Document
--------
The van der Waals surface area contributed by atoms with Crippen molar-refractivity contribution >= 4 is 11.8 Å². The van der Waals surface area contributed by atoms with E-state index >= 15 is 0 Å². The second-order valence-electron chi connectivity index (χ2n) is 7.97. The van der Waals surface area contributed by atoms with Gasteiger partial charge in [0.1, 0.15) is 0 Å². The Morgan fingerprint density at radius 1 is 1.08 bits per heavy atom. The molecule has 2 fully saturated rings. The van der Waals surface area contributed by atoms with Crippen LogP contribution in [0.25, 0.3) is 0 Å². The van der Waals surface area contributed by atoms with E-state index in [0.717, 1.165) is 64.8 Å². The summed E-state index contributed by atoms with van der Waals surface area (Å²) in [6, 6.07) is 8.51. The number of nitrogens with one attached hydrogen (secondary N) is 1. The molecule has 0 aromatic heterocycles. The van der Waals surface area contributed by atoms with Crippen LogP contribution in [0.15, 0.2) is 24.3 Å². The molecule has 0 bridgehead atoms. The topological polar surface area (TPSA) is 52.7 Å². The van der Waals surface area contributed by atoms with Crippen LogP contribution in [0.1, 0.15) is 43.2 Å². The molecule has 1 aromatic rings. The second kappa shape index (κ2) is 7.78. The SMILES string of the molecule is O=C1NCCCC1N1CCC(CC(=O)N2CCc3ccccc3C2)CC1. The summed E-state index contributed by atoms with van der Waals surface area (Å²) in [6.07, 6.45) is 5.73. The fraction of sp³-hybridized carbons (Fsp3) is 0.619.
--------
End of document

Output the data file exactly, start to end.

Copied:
The van der Waals surface area contributed by atoms with Crippen molar-refractivity contribution >= 4 is 11.8 Å². The van der Waals surface area contributed by atoms with E-state index >= 15 is 0 Å². The second-order valence-electron chi connectivity index (χ2n) is 7.97. The van der Waals surface area contributed by atoms with Gasteiger partial charge in [0.1, 0.15) is 0 Å². The Morgan fingerprint density at radius 1 is 1.08 bits per heavy atom. The molecule has 2 fully saturated rings. The van der Waals surface area contributed by atoms with Crippen LogP contribution in [0.25, 0.3) is 0 Å². The van der Waals surface area contributed by atoms with E-state index in [0.717, 1.165) is 64.8 Å². The summed E-state index contributed by atoms with van der Waals surface area (Å²) in [6, 6.07) is 8.51. The number of nitrogens with one attached hydrogen (secondary N) is 1. The molecule has 0 aromatic heterocycles. The van der Waals surface area contributed by atoms with Crippen LogP contribution in [0.15, 0.2) is 24.3 Å². The molecule has 0 bridgehead atoms. The topological polar surface area (TPSA) is 52.7 Å². The van der Waals surface area contributed by atoms with Crippen LogP contribution in [0.1, 0.15) is 43.2 Å². The molecule has 1 aromatic rings. The second kappa shape index (κ2) is 7.78. The SMILES string of the molecule is O=C1NCCCC1N1CCC(CC(=O)N2CCc3ccccc3C2)CC1. The summed E-state index contributed by atoms with van der Waals surface area (Å²) in [6.07, 6.45) is 5.73. The fraction of sp³-hybridized carbons (Fsp3) is 0.619.